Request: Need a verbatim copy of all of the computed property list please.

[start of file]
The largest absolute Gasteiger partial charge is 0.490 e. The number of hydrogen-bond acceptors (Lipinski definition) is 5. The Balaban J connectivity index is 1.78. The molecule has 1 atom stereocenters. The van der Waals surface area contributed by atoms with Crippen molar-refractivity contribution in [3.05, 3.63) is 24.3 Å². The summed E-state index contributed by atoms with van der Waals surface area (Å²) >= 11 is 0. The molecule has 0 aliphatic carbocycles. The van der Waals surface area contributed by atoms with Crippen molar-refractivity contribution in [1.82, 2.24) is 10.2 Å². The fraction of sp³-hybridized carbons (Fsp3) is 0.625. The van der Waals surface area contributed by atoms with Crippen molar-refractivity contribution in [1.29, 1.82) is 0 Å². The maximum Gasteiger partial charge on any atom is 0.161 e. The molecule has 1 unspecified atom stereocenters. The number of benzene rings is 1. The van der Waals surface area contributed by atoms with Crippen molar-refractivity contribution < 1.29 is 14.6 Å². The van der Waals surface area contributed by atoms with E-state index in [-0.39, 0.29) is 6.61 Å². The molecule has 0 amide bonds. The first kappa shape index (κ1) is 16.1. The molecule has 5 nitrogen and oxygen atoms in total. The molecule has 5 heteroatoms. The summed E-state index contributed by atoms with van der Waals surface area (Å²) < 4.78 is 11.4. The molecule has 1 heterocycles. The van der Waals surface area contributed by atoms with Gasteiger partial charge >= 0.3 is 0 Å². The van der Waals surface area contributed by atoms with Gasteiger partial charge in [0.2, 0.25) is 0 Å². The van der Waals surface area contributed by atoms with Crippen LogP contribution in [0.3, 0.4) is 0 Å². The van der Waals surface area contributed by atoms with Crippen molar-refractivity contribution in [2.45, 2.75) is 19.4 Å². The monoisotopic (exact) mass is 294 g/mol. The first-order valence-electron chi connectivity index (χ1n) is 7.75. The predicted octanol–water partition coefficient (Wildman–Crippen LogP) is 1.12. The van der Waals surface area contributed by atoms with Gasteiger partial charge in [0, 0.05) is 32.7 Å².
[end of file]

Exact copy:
The largest absolute Gasteiger partial charge is 0.490 e. The number of hydrogen-bond acceptors (Lipinski definition) is 5. The Balaban J connectivity index is 1.78. The molecule has 1 atom stereocenters. The van der Waals surface area contributed by atoms with Crippen molar-refractivity contribution in [3.05, 3.63) is 24.3 Å². The summed E-state index contributed by atoms with van der Waals surface area (Å²) >= 11 is 0. The molecule has 0 aliphatic carbocycles. The van der Waals surface area contributed by atoms with Crippen molar-refractivity contribution in [1.82, 2.24) is 10.2 Å². The fraction of sp³-hybridized carbons (Fsp3) is 0.625. The van der Waals surface area contributed by atoms with Crippen molar-refractivity contribution in [1.29, 1.82) is 0 Å². The maximum Gasteiger partial charge on any atom is 0.161 e. The molecule has 1 unspecified atom stereocenters. The number of benzene rings is 1. The van der Waals surface area contributed by atoms with Crippen molar-refractivity contribution < 1.29 is 14.6 Å². The van der Waals surface area contributed by atoms with E-state index in [-0.39, 0.29) is 6.61 Å². The molecule has 0 amide bonds. The first kappa shape index (κ1) is 16.1. The molecule has 5 nitrogen and oxygen atoms in total. The molecule has 5 heteroatoms. The summed E-state index contributed by atoms with van der Waals surface area (Å²) < 4.78 is 11.4. The molecule has 1 heterocycles. The van der Waals surface area contributed by atoms with Gasteiger partial charge >= 0.3 is 0 Å². The van der Waals surface area contributed by atoms with Gasteiger partial charge in [0.2, 0.25) is 0 Å². The van der Waals surface area contributed by atoms with Crippen LogP contribution in [0.3, 0.4) is 0 Å². The van der Waals surface area contributed by atoms with Crippen molar-refractivity contribution in [2.45, 2.75) is 19.4 Å². The monoisotopic (exact) mass is 294 g/mol. The first-order valence-electron chi connectivity index (χ1n) is 7.75. The predicted octanol–water partition coefficient (Wildman–Crippen LogP) is 1.12. The van der Waals surface area contributed by atoms with Gasteiger partial charge in [0, 0.05) is 32.7 Å².